Sports ministry to intervene in CSA bonus dispute
South Africa's sports ministry will establish a committee to look into Cricket South Africa's (CSA) handling of the bonus dispute. The issue was thought to be closed yesterday after former president Mtutuzeli Nyoka was removed by a vote of no-confidence, supposedly ending a 16-month long spat with chief executive Gerald Majola.
However, the government has decided to intervene after CSA chose not to make public the findings of the forensic audit into bonus payments conducted by KPMG, and ignored subsequent legal advice by advocate Azhar Bham. The ministry called Nyoka's removal a "decisive action of the board," but is displeased with CSA's overall handling of the saga.
"Nothing has been resolved," Fikile Mbalula, the sports minister, told reporters in Johannesburg. "Our cricket is diminishing, we don't have sponsors, we don't have a program of action in terms of what needs to be done, all because of a board of people who differ among themselves. We are intervening."
Mbalula said the ministry would act in accordance with the Sports and Recreation Act to appoint a committee under a retired judge, whose name has yet to be announced. The terms of reference will be announced next week and he hopes the matter will be concluded "before Christmas." He said the ministry is choosing to intervene because they feel they have given CSA "a chance to resolve their issues within a reasonable period of time."
The differences pertain to the payment of R4.7 million (US$ 671.428) in bonuses to 40 CSA staff members, including Majola, for hosting the 2009 IPL and Champions Trophy. However, those payments were not authorised through CSA's remunerations committee (REMCO) and were picked up as irregularities. Nyoka had repeatedly pushed for an external audit and had already lost one vote of no-confidence and had to win a court battle to be reinstated.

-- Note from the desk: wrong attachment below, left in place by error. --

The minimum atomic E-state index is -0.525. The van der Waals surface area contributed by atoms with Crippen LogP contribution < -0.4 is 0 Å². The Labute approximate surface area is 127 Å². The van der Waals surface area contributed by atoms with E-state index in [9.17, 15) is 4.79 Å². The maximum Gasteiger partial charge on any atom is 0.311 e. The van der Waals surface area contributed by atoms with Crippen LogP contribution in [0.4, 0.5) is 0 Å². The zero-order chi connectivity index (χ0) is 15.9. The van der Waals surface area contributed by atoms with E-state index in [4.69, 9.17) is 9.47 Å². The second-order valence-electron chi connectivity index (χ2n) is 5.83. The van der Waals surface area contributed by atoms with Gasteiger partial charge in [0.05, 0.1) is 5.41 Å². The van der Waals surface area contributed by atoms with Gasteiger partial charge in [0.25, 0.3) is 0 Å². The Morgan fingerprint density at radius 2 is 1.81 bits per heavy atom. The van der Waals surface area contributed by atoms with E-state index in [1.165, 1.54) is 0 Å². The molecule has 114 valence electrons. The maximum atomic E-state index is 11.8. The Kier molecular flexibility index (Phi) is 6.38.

KPMG were eventually tasked with looking into CSA's financial affairs and found that Majola may have breached the Companies' Act on four counts. They recommended legal advice which resulted in a severe reprimand for Majola. However, the spat between Majola and Nyoka had not cooled, as Nyoka struggled to gain access to various documents. Nyoka was then removed for a second time on Saturday, with CSA claiming he had breached media protocol and the Companies' Act by taking his honorarium in advance.
Although the KMPG report and Bham opinion have not been released to the public, Mbalula said he has viewed both documents. "Bham endorsed the fact that sections 234 and 235 of the Companies' Act were breached by Majola and this constitutes serious contraventions of the Act. CSA has possibly not applied its mind properly to the relative seriousness of the findings," he said. Another advocate, Paul Pretorius, also presented opinion to CSA, which concurred with Bham's findings. Mbalula indicated that the ministry did not feel CSA took the advice seriously enough, both in their own internal inquiry under acting president AK Khan and when presented with outside, expert opinion.